Grant Salvation to Your People

Since people may not be counted by being numbered,1 the Kitzur Shulchan Aruch writes2 that “it is customary to count [congregants to see whether a minyan of ten is present] by reciting the following verse,79 which comprises ten words: הושיעה את עמך, וברך את נחלתך, ורעם ונשאם עד העולם — ‘Grant salvation to Your people and bless Your heritage; tend them and exalt them forever.’ ” This is somewhat surprising, for Rashi writes explicitly in his Sefer HaPardes3 that one counts by using a different verse,4 which also has ten words: ואני ברוב חסדך אבוא ביתך, אשתחוה אל היכל קדשך ביראתך — “And I, through Your abundant kindness, come into Your house; I bow toward Your holy sanctuary in awe of You.”

This change may be explained as follows.

In these last generations that await the approaching footsteps of Mashiach, in a time pervaded by the doubly dense darkness of exile, the very first request of any ten Jews that assemble together is — that G‑d bring about the Redemption. And so it is that even before they begin to daven they plead: הושיעה את עמך — “Grant salvation to Your people and bless Your heritage; tend them and exalt them forever!”

From a talk of the Rebbe Shlita on Shabbos Parshas Vayakhel-Pekudei, 5743 [1983]


Clapping on Shabbos and Yom-Tov

The Shulchan Aruch5 records the following rulings: “One may not clap...nor dance... [on Shabbos and Yom-Tov].... The reason that no objection is raised nowadays when people do clap and dance is that6 ‘it is better that they should act innocently [i.e., out of ignorance, than that they should act willfully]....’ Some authorities hold that in our times this is all permissible....”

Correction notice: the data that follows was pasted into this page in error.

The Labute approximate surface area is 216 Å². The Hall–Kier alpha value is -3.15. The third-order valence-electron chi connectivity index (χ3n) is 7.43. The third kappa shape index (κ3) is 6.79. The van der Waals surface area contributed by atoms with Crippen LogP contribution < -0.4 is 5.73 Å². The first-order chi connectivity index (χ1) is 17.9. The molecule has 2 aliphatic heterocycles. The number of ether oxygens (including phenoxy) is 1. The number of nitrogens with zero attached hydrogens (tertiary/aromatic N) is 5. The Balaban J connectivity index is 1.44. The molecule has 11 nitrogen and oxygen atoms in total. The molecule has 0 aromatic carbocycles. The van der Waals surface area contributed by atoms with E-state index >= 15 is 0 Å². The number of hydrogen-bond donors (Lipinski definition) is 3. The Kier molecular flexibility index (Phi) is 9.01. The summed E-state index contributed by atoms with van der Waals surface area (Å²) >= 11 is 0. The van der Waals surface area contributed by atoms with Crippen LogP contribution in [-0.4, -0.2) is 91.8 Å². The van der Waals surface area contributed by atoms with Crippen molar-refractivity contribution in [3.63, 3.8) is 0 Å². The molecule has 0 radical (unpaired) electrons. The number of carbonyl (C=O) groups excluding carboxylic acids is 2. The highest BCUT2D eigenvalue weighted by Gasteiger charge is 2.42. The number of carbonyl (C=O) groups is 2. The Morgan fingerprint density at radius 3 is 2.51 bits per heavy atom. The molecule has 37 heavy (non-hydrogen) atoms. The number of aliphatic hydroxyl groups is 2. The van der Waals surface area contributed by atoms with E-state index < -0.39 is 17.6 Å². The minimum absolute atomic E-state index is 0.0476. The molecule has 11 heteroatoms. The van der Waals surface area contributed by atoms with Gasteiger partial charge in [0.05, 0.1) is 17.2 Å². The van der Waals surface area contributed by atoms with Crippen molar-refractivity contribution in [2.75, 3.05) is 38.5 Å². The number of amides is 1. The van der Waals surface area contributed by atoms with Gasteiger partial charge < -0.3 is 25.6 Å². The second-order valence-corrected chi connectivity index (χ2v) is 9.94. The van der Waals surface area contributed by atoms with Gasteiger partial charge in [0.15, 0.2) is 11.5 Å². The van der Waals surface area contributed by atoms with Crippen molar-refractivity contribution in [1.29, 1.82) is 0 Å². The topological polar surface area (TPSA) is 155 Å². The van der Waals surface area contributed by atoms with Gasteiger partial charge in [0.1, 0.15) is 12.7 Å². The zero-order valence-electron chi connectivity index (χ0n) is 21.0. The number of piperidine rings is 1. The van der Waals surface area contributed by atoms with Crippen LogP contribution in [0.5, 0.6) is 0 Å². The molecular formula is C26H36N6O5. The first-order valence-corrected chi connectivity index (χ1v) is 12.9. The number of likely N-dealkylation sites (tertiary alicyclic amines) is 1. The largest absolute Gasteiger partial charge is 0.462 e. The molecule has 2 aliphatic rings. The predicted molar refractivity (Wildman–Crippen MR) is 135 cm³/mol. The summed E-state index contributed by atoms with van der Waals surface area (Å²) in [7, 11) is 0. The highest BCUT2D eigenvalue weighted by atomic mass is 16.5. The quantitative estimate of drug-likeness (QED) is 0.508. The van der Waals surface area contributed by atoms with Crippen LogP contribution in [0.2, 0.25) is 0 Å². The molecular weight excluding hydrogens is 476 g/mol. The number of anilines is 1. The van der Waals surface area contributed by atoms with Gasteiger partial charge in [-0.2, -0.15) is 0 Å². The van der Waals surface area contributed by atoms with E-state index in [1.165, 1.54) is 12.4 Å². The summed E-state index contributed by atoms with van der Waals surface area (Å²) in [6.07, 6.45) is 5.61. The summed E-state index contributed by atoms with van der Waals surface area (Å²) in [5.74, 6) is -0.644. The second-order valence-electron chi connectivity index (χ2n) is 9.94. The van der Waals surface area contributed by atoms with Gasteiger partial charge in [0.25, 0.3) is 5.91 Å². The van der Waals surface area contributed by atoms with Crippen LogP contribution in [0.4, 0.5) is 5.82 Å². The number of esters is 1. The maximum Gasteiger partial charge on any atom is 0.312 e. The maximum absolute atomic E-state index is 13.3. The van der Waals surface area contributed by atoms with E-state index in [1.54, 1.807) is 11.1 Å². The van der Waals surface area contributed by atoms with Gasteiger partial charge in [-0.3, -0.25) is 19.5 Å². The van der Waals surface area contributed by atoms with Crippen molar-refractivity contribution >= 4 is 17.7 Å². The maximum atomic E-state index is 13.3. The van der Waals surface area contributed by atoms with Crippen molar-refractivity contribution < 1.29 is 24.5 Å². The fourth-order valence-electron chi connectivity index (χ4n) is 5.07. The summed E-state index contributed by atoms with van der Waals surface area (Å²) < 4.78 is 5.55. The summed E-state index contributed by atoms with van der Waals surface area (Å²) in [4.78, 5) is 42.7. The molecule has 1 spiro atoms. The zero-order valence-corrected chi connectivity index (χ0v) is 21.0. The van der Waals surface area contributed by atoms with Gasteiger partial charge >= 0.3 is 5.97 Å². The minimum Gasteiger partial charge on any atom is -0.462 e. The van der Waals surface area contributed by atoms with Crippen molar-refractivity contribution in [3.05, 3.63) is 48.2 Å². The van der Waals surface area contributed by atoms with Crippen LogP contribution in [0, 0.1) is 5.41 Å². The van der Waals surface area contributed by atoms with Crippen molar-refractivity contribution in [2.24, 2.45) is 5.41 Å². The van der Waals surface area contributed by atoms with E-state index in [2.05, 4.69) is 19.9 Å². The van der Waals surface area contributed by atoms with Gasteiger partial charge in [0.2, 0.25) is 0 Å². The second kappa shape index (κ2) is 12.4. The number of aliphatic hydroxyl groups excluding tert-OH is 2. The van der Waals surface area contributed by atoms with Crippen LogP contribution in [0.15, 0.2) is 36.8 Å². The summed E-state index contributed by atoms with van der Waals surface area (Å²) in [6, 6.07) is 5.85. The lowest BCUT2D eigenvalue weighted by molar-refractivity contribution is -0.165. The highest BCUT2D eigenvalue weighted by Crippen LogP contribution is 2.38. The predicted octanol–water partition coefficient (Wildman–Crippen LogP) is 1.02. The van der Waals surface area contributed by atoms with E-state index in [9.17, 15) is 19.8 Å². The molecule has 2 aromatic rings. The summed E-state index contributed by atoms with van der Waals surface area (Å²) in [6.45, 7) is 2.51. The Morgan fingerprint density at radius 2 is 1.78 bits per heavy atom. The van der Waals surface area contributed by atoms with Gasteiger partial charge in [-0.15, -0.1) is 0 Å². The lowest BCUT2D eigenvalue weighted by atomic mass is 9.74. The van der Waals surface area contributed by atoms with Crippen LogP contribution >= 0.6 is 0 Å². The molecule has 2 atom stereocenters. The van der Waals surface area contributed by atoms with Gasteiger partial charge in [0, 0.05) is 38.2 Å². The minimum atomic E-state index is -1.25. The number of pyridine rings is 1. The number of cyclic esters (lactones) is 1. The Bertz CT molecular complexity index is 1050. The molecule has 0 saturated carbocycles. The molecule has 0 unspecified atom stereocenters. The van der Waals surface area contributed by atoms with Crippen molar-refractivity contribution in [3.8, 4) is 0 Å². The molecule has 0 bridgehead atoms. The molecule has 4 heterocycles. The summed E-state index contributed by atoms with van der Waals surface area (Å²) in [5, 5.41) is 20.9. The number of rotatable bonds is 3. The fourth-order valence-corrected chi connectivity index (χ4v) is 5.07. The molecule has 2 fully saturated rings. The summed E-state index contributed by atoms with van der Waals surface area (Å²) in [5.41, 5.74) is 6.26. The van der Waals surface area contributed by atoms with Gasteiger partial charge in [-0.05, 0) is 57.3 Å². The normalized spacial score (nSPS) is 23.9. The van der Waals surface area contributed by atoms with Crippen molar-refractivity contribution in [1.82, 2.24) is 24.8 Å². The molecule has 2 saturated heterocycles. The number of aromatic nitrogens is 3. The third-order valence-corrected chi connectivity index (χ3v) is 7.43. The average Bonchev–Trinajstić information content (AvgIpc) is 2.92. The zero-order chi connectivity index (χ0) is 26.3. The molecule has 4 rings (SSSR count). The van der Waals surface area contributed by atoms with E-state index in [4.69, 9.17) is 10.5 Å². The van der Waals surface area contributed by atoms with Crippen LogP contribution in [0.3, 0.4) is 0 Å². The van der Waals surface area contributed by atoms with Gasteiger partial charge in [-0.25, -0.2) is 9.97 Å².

It is the custom among chassidim (and this we have seen among the Rebbeim of Chabad) to clap and dance on Shabbos and Yom-Tov. The deep-rooted reason for this may be explained as follows. Since we are coming ever closer to the arrival of Mashiach, we follow the custom of David, the King Mashiach, of whom it is written,7 “And David leaped about before G‑d with all his strength.”

Likkutei Sichos, Vol. I, p. 230


Elijah’s Cup

The custom of filling a goblet of wine for the Prophet Eliyahu at the Seder night on Pesach is not mentioned in the Gemara nor in the Rishonim, the early medieval halachic authorities. Its earliest source is in the writings of the Acharonim, the authorities of the sixteenth century and later. Why is this so?

This custom is an expression of the Jewish people’s belief in the coming of Mashiach and in the coming of Eliyahu, who will herald the imminent Redemption. The nearer we approach the time of the Redemption, the more keenly is this faithful anticipation felt in the heart of every Jew. This is why the above custom came to light and became widespread in recent generations, even though we do not find tangible evidence of it in earlier days.

Ibid., Vol. XXVII, p. 55


The Twelfth of Tammuz

The outstanding date in the month of Tammuz is the seventeenth, which recalls themes of destruction and exile.8 In our times an additional date stands out, with an opposite theme — the Festival of Liberation, celebrated on the twelfth and thirteenth of the month (Yud-Beis and Yud-Gimmel Tammuz), marking the release of the Rebbe Rayatz from incarceration and exile in Stalinist Russia in 1927. His release from mortal danger was a redemption for the cause of Torah and the practice of Judaism at large.